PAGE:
The State between Fragmentation and Globalization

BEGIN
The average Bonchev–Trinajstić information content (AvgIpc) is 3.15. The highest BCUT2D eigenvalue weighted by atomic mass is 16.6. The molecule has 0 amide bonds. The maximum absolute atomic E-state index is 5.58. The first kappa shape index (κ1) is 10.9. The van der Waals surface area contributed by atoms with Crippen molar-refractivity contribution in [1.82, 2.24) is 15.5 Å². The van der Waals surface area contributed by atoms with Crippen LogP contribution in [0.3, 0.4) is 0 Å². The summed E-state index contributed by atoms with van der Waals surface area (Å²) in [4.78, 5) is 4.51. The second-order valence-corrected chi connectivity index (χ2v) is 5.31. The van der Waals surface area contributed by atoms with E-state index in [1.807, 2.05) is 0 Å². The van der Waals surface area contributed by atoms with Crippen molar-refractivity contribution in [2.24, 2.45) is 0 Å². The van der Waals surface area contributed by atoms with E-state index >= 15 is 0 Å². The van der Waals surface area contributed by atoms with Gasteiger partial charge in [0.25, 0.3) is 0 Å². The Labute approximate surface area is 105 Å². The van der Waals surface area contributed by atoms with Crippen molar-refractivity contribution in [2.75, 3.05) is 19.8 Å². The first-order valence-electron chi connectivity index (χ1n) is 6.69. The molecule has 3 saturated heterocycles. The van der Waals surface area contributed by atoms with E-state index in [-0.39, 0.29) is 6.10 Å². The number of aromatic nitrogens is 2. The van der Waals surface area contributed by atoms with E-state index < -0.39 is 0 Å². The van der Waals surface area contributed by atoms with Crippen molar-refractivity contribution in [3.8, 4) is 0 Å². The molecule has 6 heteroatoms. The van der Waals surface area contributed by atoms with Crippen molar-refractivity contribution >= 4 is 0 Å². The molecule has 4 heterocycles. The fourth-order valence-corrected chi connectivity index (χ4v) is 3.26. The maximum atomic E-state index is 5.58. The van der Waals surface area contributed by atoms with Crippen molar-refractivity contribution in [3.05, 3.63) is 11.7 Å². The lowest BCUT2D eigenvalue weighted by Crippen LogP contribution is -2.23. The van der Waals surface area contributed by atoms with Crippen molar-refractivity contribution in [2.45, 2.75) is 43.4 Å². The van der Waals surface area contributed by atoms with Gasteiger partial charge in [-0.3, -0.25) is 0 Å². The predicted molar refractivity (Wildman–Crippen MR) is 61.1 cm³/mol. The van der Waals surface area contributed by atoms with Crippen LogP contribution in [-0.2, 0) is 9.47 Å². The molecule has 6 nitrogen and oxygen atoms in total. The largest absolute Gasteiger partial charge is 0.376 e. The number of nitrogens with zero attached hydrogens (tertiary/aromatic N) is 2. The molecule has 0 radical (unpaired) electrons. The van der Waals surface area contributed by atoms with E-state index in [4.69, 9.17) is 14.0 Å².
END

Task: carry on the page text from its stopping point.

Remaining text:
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The terms used in the title of this essay were chosen to en able us to go beyond a purely legal approach in order to integrate legal facts into the broader legal context from which their meaning derives. State, fragmentation, globalization: these terms constitute the three poles of our analysis. The relations between them form the threads which tie it together, with the state, however, forming the central focus. It may well be supposed that the state is not terribly popular. Once again, it is being brought before the tribunal of history, this time a prospective or speculative history. At worst, the state is being asked to reabsorb or dissolve itself, even to allow itself to be divided up or reshaped by this pushing and pushing in two different directions. At best, the state must agree to transform itself. It is therefore useful to shed some light, at the outset, on this trial to which the state is being subjected (Section 1). From this basis, we can then move on in Section II to consider the observed, or predicted, break-up of the state: Is it indeed a case of fragmentation or, on the contrary, the promotion of a new model of the state? Finally, Section III concludes our analysis by examining this curious term ‘globalization’: What is it really? Is it not simply a contemporary mask for the c1assic old game of domination? Should we speak of globalization or of hegemony of the New World? I. The State on Trial The trial against the state raises questions about its domestic dimension as well as its international role, implicating it both on a political and legal level. Accusations against the state are by no means a recent phenomenon, but the problems currently facing it are based on new realities. And these new realities seem to indicate that fragmentation and globalization are complementary, rather than mutually exclusive, processes. –a. It is therefore necessary to focus on the dual nature of the state: on the one hand, it is a legal concept embodied in a set of organized norms, i.e. a normative system; on the other hand, it is a political body, structured on the basis of a principle of legitimacy which distinguishes it from any other body and gives it its unique identity. The state has a dual nature, but also a dual role: it is at once the expression and the totality of a domestic society and, at the same time, it is the foremost of international institutions. As the first amongst international institutions, the state is the pillar of classic international law. International law cannot be contemplated without the state, even less so can it be thought of as being against the state. The existence of international 01’ganizations does not create an exception to this, for the y are, as is well known, also inter-state, even intergovernmental, bodies for the most part. It is as an international institution that the state ensures civil peace and public order within its own territory, contributing to the peace and stability of the international society and carrying out its communication and cooperation functions with other states. It is in this dual role, domestic and international, that the state is today being brought into question. Firstly, concerning its internal homogeneity, national identity itself is being put to the test by regional-level demands, minority rights issues, cross-border relations, immigration, disrupted societies, and growing opposition between the rich and the poor. Secondly, territoriality, the traditional domain of the state, can no longer ensure the state’s enclosure nor can it protect this identity. Borders have become increasingly permeable to human, material, goods and service, and intellectual exchanges. In place of logic of a fixed juxtaposition, there is a tendency toward international nomadism, which not only effaces space, but also penetrates borders. Given this, the classic domestic/international distinction is being eroded. By the very nature of things, transnational questions multiply in number, whether they concern trade, the environment, or human rights. Finally, in imagining the state as a functional regulatory authority, a provider of norms and services, it can be seen that the state framework is ill-suited to such tasks. The opening up of markets and the globalization of trade is turning the state into an out-dated intermediate authority, dismissed by history. Too big for the local level, too small for the international, off the track, a framework for oppression, the state is ill-adapted, it disturbs, it annoys, it bothers, it gets in the way. It must be reduced in size before we can get rid of it. Moreover, has not the history of recent years been one of a drawn-out illness of the state, a decline which could lead to its ultimate crisis? – b. In all truth, despite its new accents, this trial has been under way for a long time. We can distinguish several phases or forms of dispute. Criticism of the state has always existed, not as the private domain of any one ideology in particular, but in the intersection of many: anarchism, legal idealism, federalism and Marxism, among others, have all criticized the state. Confronted with such criticism, the state has nevertheless shown immense historic vitality in being able to adapt itself to the most diverse political, economic and social realities without losing its fundamental traits, especially its international strategy. The state lives on in oblivion, and, thanks to its having been forgotten, in its transformations. Until now, it has managed to either bury its grave-diggers or rally together its enemies: the former Socialist countries, for instance, came from an anti-state ideology before becoming ardent defenders of state sovereignty. The current trial is, however, of a different nature, for it has been undertaken in the name of realism. The state is not being shunned in the name of an ideal society or a better future, but rather on the basis of a reading of the facts. Its framework is falling apart in many places: the collapse of the Soviet Union, bloody division in Yugoslavia, soft partition of Czechoslovakia, a perceived general artificiality of borders in Africa. The model of political structure offered by the state from its European origins appears to be coming under fire within its own cradle: Is the European Union not preparing to overtake it? The EU could indeed serve as an example for large-scale regional economic and political regroupings, thereby spreading a new model. –c. The two phenomena of fragmentation and globalization are thus not at all contradictory. In fact, they are all the less so because they create an option between two possible developments. These phenomena result from dynamics which are more complementary than contrasting, dynamics which mutually feed one another. We can certainly imagine two modes of evolution, or two ways out of crisis: the first from above, in a harmonious vision of a progressive realization of international federalism. The state would be no more than an authority amongst others in this gradation, without any particular legitimacy or status, a simple provider of services whose privileges have been abolished. The normative hope of Kelsen or the hope for solidarity of Georges Scelle can be recognized here. We may equally fear, however, a more tormented and tragic exit from below, taking the form of convulsive decomposition, planetary tribalism, a return to the state of nature and the law of the fittest. Certain recent examples of regression provide a worrisome preview of this scenario. We will not hasten a guess about which of these two directions will be taken, as the elements which would permit us to choose remain too unc1ear and, what is more, history never deals out more than a reshuffled ambiguity. To cite Jean Cocteau: «Trop de transformations s’ébauchent qui ne possèdent pas encore leurs moyens d’expression [[Too many transformations are set in motion which do not yet have a means of expression]].» It is not so much the concepts which are lacking, for the arsenal is full of them, but rather secure anchoring points which would allow us to ground them. Where we should find architects, discerning the mass, volumes and frames of future constructions from their half-built foundations, we strongly risk finding only lighting technicians who, by modifying the angle or intensity of the light or by moving the spotlights, will create only an artificial and fleeting reality. On the other hand, we can much more confidently analyse current data in their twofold dimension of fragmentation on one side, greater homogeneity on the other though not a spontaneous, undifferentiated homogeneity, quite the contrary, a homogenization pursued on the basis of a deliberate plan, an enterprise of multifarious domination. II. From Fragmentation to the Promotion of a New State Modela. This fragmentation can be understood both quantitatively and qualitatively. On the quantitative level, firstly, increases in the number of states as a result of dissociation from former states is not a new phenomenon. However, two very different phases can be distinguished: decolonization and the collapse of the Socialist camp. With decolonization, largely encouraged by the United Nations, the international society became a machine for the manufacture of states. The number of states tripled in the space of some thirty years, and the state emerged more triumphant than ever. The new states strongly affirmed their sovereignty, their commitment to the principle of non-interference, the right to freely choose their domestic political, economic and social system. Confrontations between ideological systems turned the state into a sort of legal shell giving coyer to extremely diverse forms of domestic legitimacy. Of course, the state’s fundamental unit y, the hierarchical principle which renders the state a structure of internal domination, was maintained. As Montesquieu wrote, « … dans toute sorte de gouvernement on est capable d’obéir [[…in any type of government, one is capable of obeying]]». One could even add that one « must » obey. It is only at one level, that of apartheid, of racial discrimination, a prolonging of colonialism, that international action penetrates to the internal organization and politics of states. With the spread of the state phenomenon, the post-colonial era is therefore in large measure the era of the triumph of the sovereign state. It is protected by international rules which guarantee the exclusiveness of its domestic competences, its territorial integrity, and its political independence. One and the same movement promotes both the state and international law, and the development of this latter must be based not only on the free consent of each state but also on the consensus of the “international community of states as a whole”. In recent years, the growth in the number of states formed through dissociation from already existing states has developed a new dynamic, in a new context and spirit. It could be said that international society has become a machine for destroying rather than producing states. Break-ups and regroupings have developed or have the potential to develop precisely against this existing international society, despite the discrete resistance of its members and courts: this is true in the cases of the USSR, Yugoslavia, the dangers currently threatening certain African countries; it is equally true in the case of the reunification of Gerrnany, the dynamic behind which was more national than international. On a qualitative level, however, the resemblance between the two phases or steps of decomposition is stronger, but more in their rather negative elements. Indeed, in both situations – decolonization and post-Communism – we see that international society has not, until now, been in a position to ensure the development of new states or regimes, certainly not in terms of economic development, but also in institutional, legal, political and social terms. While international society has produced states, it has hardly known how to build them, neither the states it has manufactured nor those which have somehow formed themselves against it. In the case of decolonization, we are reminded of the failure of development law and of ail types of ‘new international order’ – economic, information, communication, and so forth. Even more serious is the fact that, after a few decades of independence, many of the new states formed in the 1950s or 1960s have been unable to ensure their political or social stability, thus remaining fragile and vulnerable. Has the “soft state” concept not been created in their name, implying a weakness, a feebleness? A concerted therapeutic effort has had to be undertaken to protect these states over the course of the past few years, with an extension of peace-maintenance operations in order to pre vent their destruction, if not also to allow their reconstruction: Africa, South-east Asia, and Central America provide various examples. The United Nations has had the tendency to become a hospital for the treatment of states, or even for perfecting a sort of compassionate protocol via humanitarian interventions. We can measure the extent of regression in terms of the goals set recently by development law. In the case of post-Communist states, which have only recently come into being, it is still too early to draw any clear conclusions. However, their difficulties can readily be seen. These difficulties are: political, with respect to the initial rumblings of transition to democracy, which cannot be reduced to merely monitored electoral operations; economic, with the transition towards a market economy, the recipe for which, like that for development, is still to be discovered; and social, with the problems of national identity and especially the minorities headache. We even get the feeling that the dissociation of constituent entities is now encouraged by certain international instruments, such as the recent Lisbon Declaration (3 December 1996), adopted within the framework of the Organization for Security and Cooperation in Europe (OSCE), which integrates minority rights issues into security questions. Each minority, upon Joser analysis, tends to integrate several others into itself in such a way that this logic of Russian dolls can lead to indefinite fragmentation. It is no longer even just the idea of the nation-state which is being questioned, but the social framework of the state itself which risks crumbling into dust. A recent trend must be added to this picture, whereby each individual is viewed as a minority in and of himself, with the idea of plural allegiances, linked to multiple individual nationalities, to immigration phenomena, to individuals’ legitimate maintenance of citizenship ties with external entities, both of their origin and of their choice. This phenomenon of shared loyalties leads to a deep dissociation from the unique tie which identifies a state to its citizens. There is a strong risk of it leading to zero loyalty in practice. We should take care, therefore: what such a mechanism could set in motion, although no doubt unintentionally, is a planetary apartheid. Behind the mask of the right to be different, of a respect for cultural rights and cross-national ties, is a personal legal regime without borders, which could replace territorial law, that of the state. Who can fail to see that in this way we legitimize and legalize inequality, as each individual withdraws into his or her dispersed but homogeneous community? We would thus turn such a right into a machine for manufacturing, at best, ethnic states or, at worst, ghettos ridden with mafia and sects. Is this model, which Russia has failed to impose upon the Baltic countries, which Israel seeks to thrust upon Palestine, and for which Bosnia presents ail the scars, a desirable future for international society? At a time when the South African model has been rejected at domestic level and has caved in under general reproach, is it not tending to surreptitiously become a universal model in the name of the right of groups to an identity and to diversity? A rampant dissolution of states would be the result, but with no organized substitute. –b. Against this negative analysis, we can contrast the idyllic vision of a new state model, reconciling the state of law – a variation on the Rule of Law – and its particular identity with an international order founded upon common rules. However, outside the European Union – a utopia underway, but by this very fact geographically and culturally closed in – this is but a dream. The model for such an order is based on an abstraction rather than on descriptive elements. Nevertheless, this model is in some ways the positive vision or driving force for the ideal state, or a virtual state: it is still the state, but a state which is no longer engaged within and is subordinated without. It is not being contested that the state is still needed, not due to an institutional fetish but simply because nothing better has been found. A political model, even if imperfect, remains until it is replaced by another superior form. Even American hegemony, which we will come back to, comforts itself in maintaining states, at least under certain conditions. We can measure the necessity of the state by looking at the catastrophic consequences provoked, both at domestic and international level, by its collapse – recently in Yugoslavia, Somalia, Rwanda, perhaps soon in Zaire or in Albania. We see everywhere, and irremediably, a return to barbarism, with the civil wars which result from this collapse. The state or barbarism, such is the simple alternative with which international society is faced. On the legal front, we also see that international law has been caught off-guard by such situations. The collapse of the state falls outside the security mechanisms foreseen in the Charter of the United Nations. The international responsibility of the state itself, according to the terms of the proposed articles of the International Law Commission (Article 14), risks complete breakdown in the case of an insurrection on its own territory. In this type of situation, all international institutions – including other states – aspire to rebuild the state in question as quickly as possible, in their commitment to stability and international security. The internal withdrawal of the state, or the minimal state, occurs on an economic as much as on the legal-political level. Economic interventionism, the managed economy, the entrepreneurial state, the closed market state are all condemned, with the result that entire sectors supposedly managed by the state escape its control. Only recently were we talking about permanent sovereignty over natural resources. Now, attention focuses more on sovereignty over human resources, which is being called upon to make way for change. Job mobility, capital flight, and universal investment opportunism are factors in this dissolution. Not only does the European model of the welfare state appear to have become out-dated, but the very concept of public service has itself been brought into question. A general privatization mentality has tended to strip the state of ail that which does not fall within its strict executive functions, thus paralysing numerous sectors of its domestic normative capacity. In keeping with the new model, this somewhat reduced domestic normative capacity of the state should be channelled and controlled by judges rather than legislators. From this point of view, the pre-eminence of the legislator expresses a conquering and idiosyncratic conception of law: sovereignty of the state, mastery over itself, political voluntarism, law directed toward change, free organization of society from within, an instrument for rupture and action. The law is the sovereign power, the capacity for innovation and for decision-making; it is also the rule particular to a group. It is at the same time the act of political decision-making and the power of law as rule. The comeback of the judge represents, rather than a minimalist conception of law because legalization of social life can be extremely complex, a conception which is more reactive than active, more natural than wilful, more ethical than state-centred. This conception, moreover, is part of a more open and undefined framework than that of the classic state. We can slide easily from national to international courts, in a network of competences which pierce the screen of the state: in this way, the European Court of Justice and national courts are building a body of Community law which hems in the state; international penal tribunals can substitute for domestic penal competence; even the International Court of Justice, via its advisory opinions, can pass judgments on the security policies of states and can lay claim to controlling their defence powers (Advisory Opinion of 8 July 1996 on the Legality of the Threat or Use of Nuclear Weapons). This new model of the state, should it prosper, should be completed by the external subordination of the state. The state is asked to serve not so much as a filter between the internal and the external, but rather to facilitate passage back and forth, to act as an interface, not an enclosure. It is called upon to open its borders – to people, merchandise, information, cultural products. Already here, in this imposed opening up of the state to the four winds, we find one of the meanings of the term ‘globalization’. The state further learns from this term that it is called back to order: human rights have universal scope, as does respect for minorities, the right of families to be together, free movement of individuals, and humanitarian rights. The state exposes itself to reprimand, to coercive action in the most serious cases, if it fails to uphold these rights. Humanitarian intervention, ranging from NGO assistance to coercion by gunboats, whether legitimated by international instruments or not, can at any moment remind the state of this fact. The difference between international law and domestic law therefore tends to become blurred; state sovereignty is no longer just a word. Yet at the same time, international law has itself become blurred. We can thus read, in an example chosen at random from amongst many others, in the International Herald Tribune of 7 March 1997, the opinion of Thomas L. Friedmann on China and American policy in an article entitled ‘The Words Beijing Needs to Hear: Rule of Law’: Mao said, ‘We will never accept foreign capital.’ Then Deng came along and said, ‘We will accept foreign capital but never foreign norms.’ Now you say, ‘We will accept foreign capital and foreign norms, but not others.’ OK, we’ll wait for the next guy. These are very revealing phrases: no reference is made to international law, it is not even necessary to give it lip service. There is only a question of exporting and universalizing the values embodied in domestic legislation (‘foreign laws’) – the law of the United States, obviously. We could find no better way to argue that globalization – of markets, values, a model of the state, and of law which is its bearer – is the instrument of a policy, an intentional policy, a state-centred policy, of hegemony of the New World. III. Globalization: From a Global Society to the Hegemony of the New World We must first attempt to define ‘globalization’ before we can go on to observe that it is nowhere to be found outside the assertion of global American hegemony, which in itself is not without a number of ambiguities. –a. The term ‘globalization’ has enjoyed widespread usage in the media in recent years. We should, therefore, ask ourselves what the word actually means. It creates an image, but defining its precise content proves more difficult. What does this term add to the idea of a global international society, an idea that has been a reality since the time of decolonization? It undoubtedly adds the idea of increased economic, ideological and cultural homogeneity as well as the idea of solidarity, a qualitative acceleration of information flows, an interdependence of societies, a mobility of populations without borders. However, the expression seems above all to be a throwback to a dynamic and an objective, which can only be referred to as energy. It is devoid of content or particular values, which are, conversely, carried by terms such as ‘humanity’ or ‘international community’, so dear to development law and the globalistic aspirations of the 1970s. In this sense, globalization is the extension and accelerator of an ongoing process of transnationalization. It tends to increasingly exclude human, especially economic, activities from the jurisdiction of state, inter-state and institutional regulation. Thus, on the level of regulation of international relations, globalization would appear to be more of a problem than a solution: it is characterized, rather, by the erosion or abandonment of certain accepted methods of regulation. Yet even the most ardent zealots of this process admit that it cannot develop in a harmonious manner unless it is based on the mIes of the game, which can be inspired but not established by the partners to transnationalization themselves. Neither the anarchy competition of transnational companies nor the disorganized fervour of NGOs can suffice here. Reference currencies and regular financial circuits, for example, are needed. These rules of the game must, finally, stem from, or at least be foreseen by, state will, even the will of one single state, if it is dominant. More precisely, the new mIes of the game, or simply the erasing of the old rules, flow from the will of a state, that of the United States. In this sense, the real meaning of globalization must, therefore, be sought beneath the appearance of openness and homogenization. It is, in reality, a vehic1e of the media, a convenient term to indicate American hegemony. Globalization is the ideal of a New World with no shores. In a way, it is a new form of triumph of the state, but of a type of state which stands alone in its c1ass, and which has every intention of remaining this way. –b. Globalization is unattainable: in seeking efficiency, it challenges the institutional approach to international relations; in seeking homogeneity, it rejects or minimizes universality; in seeking domination, it sweeps aside multi-polarity. The institutional approach is the foremost domain of the United Nations. It is striking to observe that the globalization theme leads to a minimization of its role as well as the role of multilateralism developed within it. Not only do the General Assembly’s resolutions find themselves relegated to a lower rank, but the major UN conferences also appear to be things of the past. The multifaceted theme of the new economic, information or communications order has come to an end. The 1992 Rio Conference on ‘Environment and Development’ appears to be the last in the series. The New Information Order is CNN. With regard to the ambitions of a New Economic Order, the WTO is a minimal institution. More generally speaking, the collapse of Communism could have brought about the creation of a new principle of organization based on major texts. This has not been the case. Adjustments have rather been made by tinkering about and, at best, on the basis of the ‘pragmatic idealism’ boasted by the American administration. The Security Council itself has been sidelined from the resolution of conflicts – in the Middle East, in Central Africa – after, admittedly, some unfortunate experiences following the Gulf War. In short, the United Nations have, on the whole, been kept out of the new style of globalization; and with them, multilateral diplomacy, which is an inter-state, collegial diplomacy, has remained on the outside. There only remains one real moderator in international relations, and this moderator is a single state, the United States, not an international organization. As for universality, this would imply that a legitimate diversity of state policies should be recognized, argued for on the ground of compromise, without accepting the exclusion of certain states. This is pitted against a policy of near-universality, which is not only quantitatively, but also qualitatively,different. Universality allows identification of recalcitrant states, whichare few and isolated, labelling them ‘rogue states’, or deviant, uncontrollable, currently or potentially dangerous states. This identification is in practice done by the United States, which thus seeks to blacklist dissidents by exerting a twofold pressure on them: negativepressure through restrictive, even coercive, measures if they do not accept the rules of the game: Cuba, Iraq, Iran, Libya, Syria, for example, have been targeted in this way; positive pressure through the prospect of their advantageous integration into common regimes, as is the case, in particular, for China or North Korea, not to mention Russia. A number of quasi-universal regimes exist, which are generally thought of as common laws and which exert pressure on states remaining on the outside: the Treaty on the Non-Proliferation of Nuclear Weapons, the World Trade Organization, and the recent Nuclear Test Ban Treaty, and the Chemical Weapons Convention. However, on numerous accounts, China, India and Africa stand completely or partially outside globalization – and most certainly outside these particular instances. Absent or recalcitrant states remain outside, however, for very different reasons, and are not able to constitute a common front either to reject or to support an alternative organizational strategy. A multi-polar approach for its part supposes that a recomposition of international society around large autonomous regional groupings would be accepted. Here, the European Union could serve as a preview and model. In this way, we could imagine continental or sub-regional poles, ASEAN for Asian countries, Japan, India, Africa (under more hypothetical conditions), in South America starting with Mercosur, in the area of the former US SR even with the Commonwealth of Independent States. However, such empirical reconstruction or decentralization, according to one’s point of view, has not been undertaken, and the prospects for autonomous organization of these groupings remain uncertain. Large regional groupings are certainly forming, but with the United States as the common denominator within them: NATO for Western Europe; OSCE for the area ‘from Vancouver to Vladivostock’; the North American Free Trade Agreement (NAFT A) for the American continent, North and potentially also South; Asia Pacific Economic Co-operation (APEC); the peace process in the Middle East. As for Africa, it has little chance of regrouping if left to its own devices. It would be more a satellite type of lay-out, gravitation around a centre, rather than a balanced constellation which would be set up. This would parallel, even replace, true universalism. There is less need for the United Nations if, for instance, NATO, WTO, and the peace process work. –c. American hegemony without shores is the hegemony of a single state, based on varied methods and developing in multiple areas. It is virtually universal in extent and general in depth. This hegemony is state-centred in the sense that it does not require international channels for it to be exercised, and is even exercised against their dictates at times. In this way, the United States has affirmed its monetary dominance in rejecting, since 1971, international regulation which it itself instigated; in subsequently sweeping aside air transport regulation which was not initially contrary to its interests; in paralysing the United Nations while able to dominate the Organization. Not that the United States is in principal opposed to international organizations, it knows how to use the Security Council if necessary, to get rid of a Secretary-General who is not to its liking and to impose the one who is, to use NATO as it pleases, to promote the WTO as a mechanism for opening up markets, and so forth. However, the bases of American power – cultural, economic, monetary, military – remain essentially national. An example of this hegemonic view of the state is provided by the American approach to international law. It is largely perceived as the external projection of national law. It is in this way that the international actions of the CIA, actions said to be ‘covert’, that is to say, contrary to international law, have been supervised and authorized by Congress. We can be happy with American law from the perspective of the state, but how can we not see in it a process of deliberate, open and premeditated violation of international law? Domestic law is thus placed at the summit, even above the pyramid of international measures. The Rule of Law, as noted above, means the extra-territorial application of American law by any and all means. It is not necessary for hegemony to go any further. Allowing the continuation of an external world organized into states is a cheap solution, and distinguishes hegemony from imperialism. This latter, in fact, implies territorial domination, reminiscent of colonial empires, which is futile and costly. It is more efficient and economical to let states take care of their own domestic and international affairs, as long as, by subordination or imitation, they conform to the views of the United States. Beyond democratic rhetoric, the diversity of political regimes is not an obstacle or a problem. As in Chinese philosophy, the true distinction is not between political models, but between order and disorder, stability and chaos, the alternative which dominates international society. Hegemony is on the side of order and stability, not of territorial conquest or supranational integration. The methods of hegemony are opportunistic and therefore numerous. Unilateralism is practised on a large scale by the United States in several ways: by refusal, as in, for example, the refusal to sign the Convention of Montego Bay in 1982 or the veto of Boutros-Gali’s reappointment in 1996; by protection, in the superiority, as already mentioned, of American law over international law; and by promotion, in the desire to export American laws as the vehic1es of national interests, but also as a model from which others may happily draw inspiration: what is good for the United States is good for the rest of the world, even though the opposite is not true. Bilateralism is sought with selected partners, on certain questions – with Russia on nuc1ear issues or to establish a rapport with NATO, with China as a power external to the system, with Israel as the United States’ privileged ally. Regionalism allows the United States to be inc1uded, at the centre if possible, in all circles, as we have seen. However, regionalism external to US hegemony, i.e. regionalism which aspires to autonomy, like that of the European Union, is distrusted and can be fought if it appears to be a rival. Such distrust of, even hostility towards, the Euro or the Common Foreign and Security Policy could be the herald of a merciless battle against them. The allies are not partners, but advisers or subcontractors. Of course, they have a right to reprimand the hegemonic power, but in so doing, they would expose themselves to retributive justice which would make them give in. As for multilateralism, it takes the form of coercive multilateralism, as may be seen, for example, in the conditions of prorogation of the Nuc1ear Non Proliferation Treaty, the modification of the Convention of Montego Bay prior to its coming into force, and the adoption of the Nuc1ear Test Ban Treaty. These methods do not entail any preference for a particular type of legal instrument: General Assembly resolutions, formerly the domain of the non-aligned or of the challenged ‘automatic majority’, are now taken advantage of as, for example, with the adoption of the Nuc1ear Test Ban Treaty. The use of concerted non-conventional instruments is spreading within the framework of the OSCE, which is to say that soft law has not been brushed aside. As for Security Council resolutions, while the United States insists upon their authority, there is no hesitation in circumventing them when Security Council decisions are not to its liking – as was the case with the arms embargo concerning Bosnia. When it comes down to it, the dominant principle behind these methods is always opportunism at the service of cost effectiveness. –d. There are clearly a number of ambiguous aspects in the notion of American hegemony. These can be illustrated on several levels. Is hegemony, at its roots, a constraint or a choice for the United States? Does it correspond to some ‘grand design’ consistently pursued over past decades? Did it already exist in seed form at the time the nation came into being, with the conquest of national space and protection of the entire continent against foreign undertakings, followed by progressive investment in other continents? Could such an exceptionally rapid and ration all y orchestrated rise to power be explained in any other way? Has the United States not been endowed with a Messianic ideology from the very beginning? Has this ideology not placed the United States at the origin of all the successful grand schemes of the twentieth century? We could, however, maintain the contrary, that it is in spite of itself that the United States has been implicated in conflicts which it would have preferred to avoid such as the First and Second World Wars. This involvement forced the United States to assume historic responsibilities which it had neither sought nor wished. The challenge posed by Communism and the Soviet Union then threatened American principles and power, and the United States was compelled to react to this menace. It is true that the United States knew how to make the most of this situation in order to pursue its rise to global hegemony, which only Asia could now question. Ambiguity also lies in the justifications for, and objectives of, this policy. It can hardly be doubted that the United States currently wants to assume, to pursue and to accentuate its universal role, and globalization is its instrument. But does this desire correspond to a pursuit of narrowly conceived national interest, or to a more altruistic leadership in spirit, in the name of an overall vision of an international society? National interest is most often cited by American leaders, in the economic domain as well as in security matters. But this might be a means of gaining acceptance for an extensive foreign policy in a provincial Congress that is generally more concerned with domestic affairs. Apparent egotism would thus be masking a more noble goal, a break from the usual practices which hide small interests behind big principles. Does the enlargement of NATO, for example, represent a desire to ex tend freedom and stability in Europe, under the pressure of American voters of Central European origin, to permanently push Russia back eastward? Is American national security being called upon to dominate international security in the same way that American domestic law dominates international law? The same ambiguity characterizes the stability of hegemony. Once again, we find the central question of national interest, although in a different light. If hegemony is subordinated to national interest, this very fact makes it fragile. Hegemony in fact comprises only minimal engagement, repulses foreign rnilitary action, fears far-off losses, and demands that others finance its operations and deficits. It leaves situations for a long time, to rot or to develop into catastrophes, before intervening. It even awaits such catastrophes in order to best profit from intervention – as has been the case in former Yugoslavia, Rwanda and Zaire. It could also be recalled that during the two World Wars, the United States waited until Europe was devastated so as to be assured of benefiting from this self-destruction of European countries. This procrastination has until now been very successful. It is perhaps necessary in order to overcome a permanent temptation of isolationism. On the other hand, however, the desire to make its cultural model universal, to be on the cutting-edge of intellectual and scientific revolutions, to preserve ensured technological advancement, to master all areas of communication and to be a global centre can only contribute to the lasting stability of this hegemony. A final example of ambiguity can be found in the perceptions others hold of American hegemony. It is remarkable that, with only a few exceptions, this hegemony IS not only accepted, but indeed desired – a positive view which equally contributes to its stability, and is largely due to the United States’ skills in presenting itself. It knows how to wait, as it did during the two World Wars, and as it does today with respect to the countries of Central and Eastern Europe. All in all, the twentieth century has been spent waiting for the Americans. Under these conditions, their arrival, once it does come, is on the whole hoped-for and welcomed. Moreover, it is generally the positive aspects of their presence that receive attention: individual freedom, intellectual openness, technological advance, and capacity for innovation, among others. The United States first projects its culture and cultural products: in short, American hegemony is first and foremost the Disneyland image. With this benign, endearing appearance, American hegemony becomes desirable, in such a way that it would be unfair to belittle this hegemony by considering it a merely predatory quest for domination, for which history has offered many examples. Those who denounce it or fight it have often awaited it, solicited it, supported it, even profited from it. Beyond perceptions, as well as renunciations, we can also objectively observe that this power is cohesive and tends to gather more power around itself. The attraction to power and the phenomenon of aggregation, which it provokes, are virtually irresistible, and the great power has many best friends. It can choose from amongst numerous candidates with whom it has privileged relations. International society’s lack of a structural organizing power leads to a tendency to rally around the one state, or group of states, which embodies the developing hegemony. A time of weakness will come, however, and a time of bitterness, even of revolt. But for the time being, power and the perception thereof are on the side of the United States. We must not misjudge the European project, however, which, despite such a long and difficult gestation period, has after all made considerable progress. If Europe as a spatial entity should become, or return to being, Europe as a world power, which is a possibility and perhaps even its design, then globalization, will no longer have the unipolar or unilateral dimension it has today. Otherwise, if the current predominant themes continue, there is a strong risk that the United States will have to be substituted for Rome and Americans for Romans in the following observations by Montesquieu: Il fallait attendre que toutes les nations fussent accoutumées à obéir comme libres et comme alliées, avant de leur commander comme sujettes … Ainsi Rome n’était pas à proprement parler une monarchie ou une république, mais la tête du corps formé par tous les peuples du monde … ils ne faisaient un corps que par une obéissance commune, et, sans être compatriotes, ils étaient tous Romains. [[It was necessary to wait until all nations had become accustomed to obeying as free and allied, before commanding them as subjects … Thus Rome was not, properly speaking, a monarchy or a republic, but the head of a body formed by ail the peoples of the world … they created a body only through common obedience, and, without being compatriots, they were all Romans.]]